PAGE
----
• Nicolaj Østergaard Thunbo
4. semester, Arkitektur, Kandidat (Kandidatuddannelse)
Teoretical Part

Architecture has profoundly been influenced by the scientific evolution and includes especially studies of the analogy between the human body and its environment; from Vitruvius’ admiration of the human anatomy to Kevin Lynch’s psychological observations of the human mental image. It is reasonable to assume that the recent revolutionary conditions of neuroscience would affect architecture of tomorrow.

One of the most crucial brain regions in the perspective of both neuroscience as well as architecture is the hippocampal formation. The main region of the hippocampal formation, the hippocampus, is considered to maintain an essential cognitive mechanism for spatial memory. Especially, two fundamental discoveries underline this theory: the memory deficits of patients in consequence of neurosurgeries, and electrophysiological studies identifying a correlation between the neural activity of hippocampus and the spatial location of an animal.

Reviewed by the knowledge of the recent neurological studies of the hippocampal formation, it is suggested that the underlying neural mechanisms, a collection of spatial cells, establish a spatial representation of our physical environment, a cognitive map, in order to facilitate our spatial understanding and navigation.

The structure of the cognitive map is investigated as a result of both the environmental setting and the self-motion signals received by exploring the environment. The characteristics of the individual architectural features are clarified by neurological observations, and finally verified in an architectural context in order to provide sufficient insight into how our physical environment influences our ability to form new memories.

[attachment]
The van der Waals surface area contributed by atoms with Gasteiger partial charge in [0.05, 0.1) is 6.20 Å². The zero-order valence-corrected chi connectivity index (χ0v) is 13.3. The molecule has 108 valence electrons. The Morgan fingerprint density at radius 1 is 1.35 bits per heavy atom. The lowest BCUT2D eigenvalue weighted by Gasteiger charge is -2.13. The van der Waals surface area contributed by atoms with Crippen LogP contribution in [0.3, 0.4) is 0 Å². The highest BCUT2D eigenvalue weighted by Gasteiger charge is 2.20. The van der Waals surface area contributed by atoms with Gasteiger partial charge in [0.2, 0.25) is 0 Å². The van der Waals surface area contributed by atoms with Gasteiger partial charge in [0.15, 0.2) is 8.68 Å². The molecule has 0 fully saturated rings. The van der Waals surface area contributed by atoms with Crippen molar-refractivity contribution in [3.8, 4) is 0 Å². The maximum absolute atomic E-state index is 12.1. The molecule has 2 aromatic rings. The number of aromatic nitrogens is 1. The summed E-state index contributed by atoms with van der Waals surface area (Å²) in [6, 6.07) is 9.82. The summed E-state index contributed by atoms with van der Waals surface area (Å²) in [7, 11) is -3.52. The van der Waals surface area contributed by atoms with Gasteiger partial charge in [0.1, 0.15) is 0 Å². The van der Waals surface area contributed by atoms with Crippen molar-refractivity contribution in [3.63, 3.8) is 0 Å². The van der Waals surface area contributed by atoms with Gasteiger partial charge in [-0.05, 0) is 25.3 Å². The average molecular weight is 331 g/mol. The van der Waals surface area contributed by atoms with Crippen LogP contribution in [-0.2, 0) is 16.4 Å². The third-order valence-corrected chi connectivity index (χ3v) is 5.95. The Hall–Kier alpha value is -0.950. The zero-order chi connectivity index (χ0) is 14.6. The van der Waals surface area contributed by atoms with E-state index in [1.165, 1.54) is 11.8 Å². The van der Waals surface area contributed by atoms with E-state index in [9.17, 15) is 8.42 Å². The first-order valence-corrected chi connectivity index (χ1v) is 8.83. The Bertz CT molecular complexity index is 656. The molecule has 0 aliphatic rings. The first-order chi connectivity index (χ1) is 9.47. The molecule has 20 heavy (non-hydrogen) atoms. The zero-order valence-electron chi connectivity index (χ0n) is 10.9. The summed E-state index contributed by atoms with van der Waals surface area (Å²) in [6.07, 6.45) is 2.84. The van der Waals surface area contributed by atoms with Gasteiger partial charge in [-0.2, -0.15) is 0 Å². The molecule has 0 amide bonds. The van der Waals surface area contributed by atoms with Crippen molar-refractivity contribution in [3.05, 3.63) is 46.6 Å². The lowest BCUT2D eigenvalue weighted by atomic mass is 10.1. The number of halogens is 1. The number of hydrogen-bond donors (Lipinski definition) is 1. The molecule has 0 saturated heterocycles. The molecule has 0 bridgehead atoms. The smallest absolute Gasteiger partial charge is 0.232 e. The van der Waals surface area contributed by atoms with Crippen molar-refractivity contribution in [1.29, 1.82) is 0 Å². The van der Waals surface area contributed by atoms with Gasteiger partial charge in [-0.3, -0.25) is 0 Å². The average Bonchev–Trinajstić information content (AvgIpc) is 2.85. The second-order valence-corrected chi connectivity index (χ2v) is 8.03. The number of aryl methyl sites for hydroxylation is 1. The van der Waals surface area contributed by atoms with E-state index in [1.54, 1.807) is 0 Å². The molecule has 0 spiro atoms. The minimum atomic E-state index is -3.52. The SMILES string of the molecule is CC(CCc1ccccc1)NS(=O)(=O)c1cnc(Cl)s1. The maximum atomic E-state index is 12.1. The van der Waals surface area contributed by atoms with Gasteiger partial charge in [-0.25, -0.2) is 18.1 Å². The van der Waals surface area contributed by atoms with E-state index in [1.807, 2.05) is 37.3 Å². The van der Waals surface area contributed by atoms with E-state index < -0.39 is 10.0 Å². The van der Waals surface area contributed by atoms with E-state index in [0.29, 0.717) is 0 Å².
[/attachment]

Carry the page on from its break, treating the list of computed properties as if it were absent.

Practical Part

Our physical environment acts as an evidential part of our memory. Each and every given situation is encoded in our cognitive map, spatial as non-spatial, and represents individual sensual inputs of our surroundings. Since architecture characterizes the majority of our everyday life, our sensual contact with it must respect the process of remembering.

The principles derived from the neurological studies let us understand, how architecture can influence our spatial memory and establishes together with principles from both Kevin Lynch and Christian Norberg-Schulz the theoretical groundwork in order to understand how architecture and nature influence our ability to form new memories.

A recently rejected vision about a Landscape Hotel at Holmland Klit near the Weastcoast, Denmark, is object for this theoretical application in practice. The Landscape Hotel represents a hybrid between the ordinary holiday home and a holiday resort and offers a space exclusively reserved to comprehend new memories by stimulating other senses than the everyday life. The theory let us understand how the individual functions of the Landscape Hotel from the private hut placed isolated in synergy with nature to the historical and revitalized Klitgård are emphasized by the architectural properties.
By focusing on the sensual dispositions, the individual fragments of our memory; as the sound of the door, the feeling of the cold wind, the sight of the tall silo, the smell of the fresh heath, and the taste of the local food, the individual parts of the Landscape Hotel takes its form. Through a process of refining these sensual inputs of both architecture and nature each and every space enhances the intended experience of being at the Landscape Hotel.

This approach demonstrates how evidence-based knowledge of neurocognitive mechanisms of spatial memory can be applied in practice, and exemplifies how architecture facilitates our ability to form new memories.
SprogEngelsk
Udgivelsesdato31 maj 2017
Antal sider250

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Isoleret på den jyske hede
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